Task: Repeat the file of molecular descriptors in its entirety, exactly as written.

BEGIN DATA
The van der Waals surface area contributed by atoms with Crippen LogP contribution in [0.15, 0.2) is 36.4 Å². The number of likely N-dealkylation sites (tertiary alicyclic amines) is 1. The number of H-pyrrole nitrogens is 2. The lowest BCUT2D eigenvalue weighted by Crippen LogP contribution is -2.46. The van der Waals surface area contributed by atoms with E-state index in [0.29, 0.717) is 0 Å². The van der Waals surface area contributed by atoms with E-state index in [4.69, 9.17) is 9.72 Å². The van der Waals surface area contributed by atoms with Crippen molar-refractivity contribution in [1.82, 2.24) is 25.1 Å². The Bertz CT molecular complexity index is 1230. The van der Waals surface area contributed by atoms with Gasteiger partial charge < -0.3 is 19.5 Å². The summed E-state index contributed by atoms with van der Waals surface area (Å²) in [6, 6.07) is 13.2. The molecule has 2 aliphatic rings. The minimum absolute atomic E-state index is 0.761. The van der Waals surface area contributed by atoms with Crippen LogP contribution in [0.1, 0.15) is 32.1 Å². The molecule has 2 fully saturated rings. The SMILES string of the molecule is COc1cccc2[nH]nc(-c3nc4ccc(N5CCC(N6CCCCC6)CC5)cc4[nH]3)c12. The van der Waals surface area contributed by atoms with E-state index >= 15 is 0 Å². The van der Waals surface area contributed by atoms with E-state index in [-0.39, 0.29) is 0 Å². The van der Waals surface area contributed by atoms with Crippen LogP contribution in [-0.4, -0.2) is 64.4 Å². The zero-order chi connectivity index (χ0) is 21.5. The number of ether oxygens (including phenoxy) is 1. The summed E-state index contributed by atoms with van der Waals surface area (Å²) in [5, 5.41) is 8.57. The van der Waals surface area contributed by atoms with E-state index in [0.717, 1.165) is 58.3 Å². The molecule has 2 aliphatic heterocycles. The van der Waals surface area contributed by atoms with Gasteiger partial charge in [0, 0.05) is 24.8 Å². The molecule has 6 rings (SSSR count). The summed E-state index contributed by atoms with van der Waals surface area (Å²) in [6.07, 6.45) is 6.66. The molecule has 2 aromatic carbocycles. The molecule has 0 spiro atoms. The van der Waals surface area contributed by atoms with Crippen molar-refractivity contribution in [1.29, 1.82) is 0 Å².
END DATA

The van der Waals surface area contributed by atoms with Crippen LogP contribution in [0.15, 0.2) is 36.4 Å². The number of likely N-dealkylation sites (tertiary alicyclic amines) is 1. The number of H-pyrrole nitrogens is 2. The lowest BCUT2D eigenvalue weighted by Crippen LogP contribution is -2.46. The van der Waals surface area contributed by atoms with E-state index in [0.29, 0.717) is 0 Å². The van der Waals surface area contributed by atoms with E-state index in [4.69, 9.17) is 9.72 Å². The van der Waals surface area contributed by atoms with Crippen molar-refractivity contribution in [1.82, 2.24) is 25.1 Å². The Bertz CT molecular complexity index is 1230. The van der Waals surface area contributed by atoms with Gasteiger partial charge < -0.3 is 19.5 Å². The summed E-state index contributed by atoms with van der Waals surface area (Å²) in [6, 6.07) is 13.2. The molecule has 2 aliphatic rings. The minimum absolute atomic E-state index is 0.761. The van der Waals surface area contributed by atoms with Crippen LogP contribution in [0.1, 0.15) is 32.1 Å². The molecule has 2 fully saturated rings. The SMILES string of the molecule is COc1cccc2[nH]nc(-c3nc4ccc(N5CCC(N6CCCCC6)CC5)cc4[nH]3)c12. The van der Waals surface area contributed by atoms with E-state index >= 15 is 0 Å². The van der Waals surface area contributed by atoms with E-state index in [-0.39, 0.29) is 0 Å². The van der Waals surface area contributed by atoms with Crippen LogP contribution in [-0.4, -0.2) is 64.4 Å². The zero-order chi connectivity index (χ0) is 21.5. The number of ether oxygens (including phenoxy) is 1. The summed E-state index contributed by atoms with van der Waals surface area (Å²) in [5, 5.41) is 8.57. The van der Waals surface area contributed by atoms with E-state index in [0.717, 1.165) is 58.3 Å². The molecule has 2 aliphatic heterocycles. The van der Waals surface area contributed by atoms with Gasteiger partial charge in [0, 0.05) is 24.8 Å². The molecule has 6 rings (SSSR count). The summed E-state index contributed by atoms with van der Waals surface area (Å²) in [6.07, 6.45) is 6.66. The molecule has 2 aromatic carbocycles. The molecule has 0 spiro atoms. The van der Waals surface area contributed by atoms with Crippen molar-refractivity contribution in [1.29, 1.82) is 0 Å².